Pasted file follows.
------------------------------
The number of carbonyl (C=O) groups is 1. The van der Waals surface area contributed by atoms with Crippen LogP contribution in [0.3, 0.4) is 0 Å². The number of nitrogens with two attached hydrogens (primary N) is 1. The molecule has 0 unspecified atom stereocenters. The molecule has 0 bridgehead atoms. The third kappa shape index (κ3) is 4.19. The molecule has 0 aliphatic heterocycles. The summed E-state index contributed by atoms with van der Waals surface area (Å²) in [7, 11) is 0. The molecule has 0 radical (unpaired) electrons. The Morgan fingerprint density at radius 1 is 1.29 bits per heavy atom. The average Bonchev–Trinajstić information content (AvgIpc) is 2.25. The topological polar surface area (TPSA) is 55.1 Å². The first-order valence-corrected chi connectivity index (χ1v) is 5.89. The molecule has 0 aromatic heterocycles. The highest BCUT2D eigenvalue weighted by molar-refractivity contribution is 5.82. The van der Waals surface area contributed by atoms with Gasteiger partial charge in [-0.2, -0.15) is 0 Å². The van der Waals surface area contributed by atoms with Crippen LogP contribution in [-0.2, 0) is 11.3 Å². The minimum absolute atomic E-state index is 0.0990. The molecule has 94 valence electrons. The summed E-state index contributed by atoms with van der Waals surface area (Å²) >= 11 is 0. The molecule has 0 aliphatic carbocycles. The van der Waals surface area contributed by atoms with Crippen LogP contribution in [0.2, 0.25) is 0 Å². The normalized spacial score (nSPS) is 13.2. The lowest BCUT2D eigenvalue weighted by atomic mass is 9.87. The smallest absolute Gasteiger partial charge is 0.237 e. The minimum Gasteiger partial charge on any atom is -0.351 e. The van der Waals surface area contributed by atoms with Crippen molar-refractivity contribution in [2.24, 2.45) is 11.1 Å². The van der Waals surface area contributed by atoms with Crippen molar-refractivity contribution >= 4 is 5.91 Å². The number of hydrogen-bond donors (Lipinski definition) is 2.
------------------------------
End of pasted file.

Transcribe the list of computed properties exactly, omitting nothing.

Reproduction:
The number of carbonyl (C=O) groups is 1. The van der Waals surface area contributed by atoms with Crippen LogP contribution in [0.3, 0.4) is 0 Å². The number of nitrogens with two attached hydrogens (primary N) is 1. The molecule has 0 unspecified atom stereocenters. The molecule has 0 bridgehead atoms. The third kappa shape index (κ3) is 4.19. The molecule has 0 aliphatic heterocycles. The summed E-state index contributed by atoms with van der Waals surface area (Å²) in [7, 11) is 0. The molecule has 0 radical (unpaired) electrons. The Morgan fingerprint density at radius 1 is 1.29 bits per heavy atom. The average Bonchev–Trinajstić information content (AvgIpc) is 2.25. The topological polar surface area (TPSA) is 55.1 Å². The first-order valence-corrected chi connectivity index (χ1v) is 5.89. The molecule has 0 aromatic heterocycles. The highest BCUT2D eigenvalue weighted by molar-refractivity contribution is 5.82. The van der Waals surface area contributed by atoms with Gasteiger partial charge in [-0.2, -0.15) is 0 Å². The van der Waals surface area contributed by atoms with Crippen LogP contribution in [-0.2, 0) is 11.3 Å². The minimum absolute atomic E-state index is 0.0990. The molecule has 94 valence electrons. The summed E-state index contributed by atoms with van der Waals surface area (Å²) >= 11 is 0. The molecule has 0 aliphatic carbocycles. The van der Waals surface area contributed by atoms with Crippen LogP contribution in [0.2, 0.25) is 0 Å². The normalized spacial score (nSPS) is 13.2. The lowest BCUT2D eigenvalue weighted by atomic mass is 9.87. The smallest absolute Gasteiger partial charge is 0.237 e. The minimum Gasteiger partial charge on any atom is -0.351 e. The van der Waals surface area contributed by atoms with Crippen molar-refractivity contribution in [2.24, 2.45) is 11.1 Å². The van der Waals surface area contributed by atoms with Crippen molar-refractivity contribution >= 4 is 5.91 Å². The number of hydrogen-bond donors (Lipinski definition) is 2.